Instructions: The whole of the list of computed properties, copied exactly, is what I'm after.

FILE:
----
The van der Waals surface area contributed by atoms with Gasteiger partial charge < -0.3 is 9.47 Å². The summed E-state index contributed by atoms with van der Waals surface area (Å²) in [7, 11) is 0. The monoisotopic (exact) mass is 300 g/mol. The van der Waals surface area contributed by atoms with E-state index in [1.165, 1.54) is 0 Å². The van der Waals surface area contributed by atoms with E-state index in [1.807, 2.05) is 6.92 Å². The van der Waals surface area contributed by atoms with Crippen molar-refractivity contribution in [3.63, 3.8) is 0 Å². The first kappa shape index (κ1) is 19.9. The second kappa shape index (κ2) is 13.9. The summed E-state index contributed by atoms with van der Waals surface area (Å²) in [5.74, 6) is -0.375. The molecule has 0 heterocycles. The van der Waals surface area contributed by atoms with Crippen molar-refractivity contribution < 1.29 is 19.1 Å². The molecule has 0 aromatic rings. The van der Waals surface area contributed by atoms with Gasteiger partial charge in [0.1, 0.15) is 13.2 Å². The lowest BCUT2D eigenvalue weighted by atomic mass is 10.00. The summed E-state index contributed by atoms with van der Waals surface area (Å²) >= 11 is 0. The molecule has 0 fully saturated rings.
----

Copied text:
The van der Waals surface area contributed by atoms with Gasteiger partial charge < -0.3 is 9.47 Å². The summed E-state index contributed by atoms with van der Waals surface area (Å²) in [7, 11) is 0. The monoisotopic (exact) mass is 300 g/mol. The van der Waals surface area contributed by atoms with E-state index in [1.165, 1.54) is 0 Å². The van der Waals surface area contributed by atoms with E-state index in [1.807, 2.05) is 6.92 Å². The van der Waals surface area contributed by atoms with Crippen molar-refractivity contribution in [3.63, 3.8) is 0 Å². The first kappa shape index (κ1) is 19.9. The second kappa shape index (κ2) is 13.9. The summed E-state index contributed by atoms with van der Waals surface area (Å²) in [5.74, 6) is -0.375. The molecule has 0 heterocycles. The van der Waals surface area contributed by atoms with Crippen molar-refractivity contribution < 1.29 is 19.1 Å². The molecule has 0 aromatic rings. The van der Waals surface area contributed by atoms with Gasteiger partial charge in [0.1, 0.15) is 13.2 Å². The lowest BCUT2D eigenvalue weighted by atomic mass is 10.00. The summed E-state index contributed by atoms with van der Waals surface area (Å²) >= 11 is 0. The molecule has 0 fully saturated rings.